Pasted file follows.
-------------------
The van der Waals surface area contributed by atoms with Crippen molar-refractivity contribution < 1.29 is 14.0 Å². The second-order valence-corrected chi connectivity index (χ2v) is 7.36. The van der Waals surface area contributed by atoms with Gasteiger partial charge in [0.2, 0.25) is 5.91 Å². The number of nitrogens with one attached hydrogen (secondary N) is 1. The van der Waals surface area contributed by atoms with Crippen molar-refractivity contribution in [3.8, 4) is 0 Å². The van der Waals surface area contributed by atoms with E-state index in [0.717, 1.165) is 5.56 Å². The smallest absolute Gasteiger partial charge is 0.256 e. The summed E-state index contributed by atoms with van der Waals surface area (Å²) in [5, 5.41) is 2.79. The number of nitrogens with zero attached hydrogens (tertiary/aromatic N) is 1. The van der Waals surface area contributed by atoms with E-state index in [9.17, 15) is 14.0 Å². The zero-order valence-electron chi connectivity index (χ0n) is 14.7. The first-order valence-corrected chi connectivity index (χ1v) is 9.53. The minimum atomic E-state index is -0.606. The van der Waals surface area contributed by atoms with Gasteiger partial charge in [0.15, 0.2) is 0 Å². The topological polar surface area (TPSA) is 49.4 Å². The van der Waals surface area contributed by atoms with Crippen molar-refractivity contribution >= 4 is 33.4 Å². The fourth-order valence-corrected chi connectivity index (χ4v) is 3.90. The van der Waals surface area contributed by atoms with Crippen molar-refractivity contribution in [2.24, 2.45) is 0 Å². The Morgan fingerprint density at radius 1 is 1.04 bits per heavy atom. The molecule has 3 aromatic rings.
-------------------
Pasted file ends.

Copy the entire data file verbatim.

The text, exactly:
The van der Waals surface area contributed by atoms with Crippen molar-refractivity contribution < 1.29 is 14.0 Å². The second-order valence-corrected chi connectivity index (χ2v) is 7.36. The van der Waals surface area contributed by atoms with Gasteiger partial charge in [0.2, 0.25) is 5.91 Å². The number of nitrogens with one attached hydrogen (secondary N) is 1. The van der Waals surface area contributed by atoms with Crippen molar-refractivity contribution in [3.8, 4) is 0 Å². The van der Waals surface area contributed by atoms with E-state index in [0.717, 1.165) is 5.56 Å². The smallest absolute Gasteiger partial charge is 0.256 e. The summed E-state index contributed by atoms with van der Waals surface area (Å²) in [5, 5.41) is 2.79. The number of nitrogens with zero attached hydrogens (tertiary/aromatic N) is 1. The van der Waals surface area contributed by atoms with E-state index in [9.17, 15) is 14.0 Å². The zero-order valence-electron chi connectivity index (χ0n) is 14.7. The first-order valence-corrected chi connectivity index (χ1v) is 9.53. The minimum atomic E-state index is -0.606. The van der Waals surface area contributed by atoms with Gasteiger partial charge in [0.15, 0.2) is 0 Å². The topological polar surface area (TPSA) is 49.4 Å². The van der Waals surface area contributed by atoms with Crippen molar-refractivity contribution >= 4 is 33.4 Å². The fourth-order valence-corrected chi connectivity index (χ4v) is 3.90. The van der Waals surface area contributed by atoms with Crippen molar-refractivity contribution in [2.24, 2.45) is 0 Å². The Morgan fingerprint density at radius 1 is 1.04 bits per heavy atom. The molecule has 3 aromatic rings.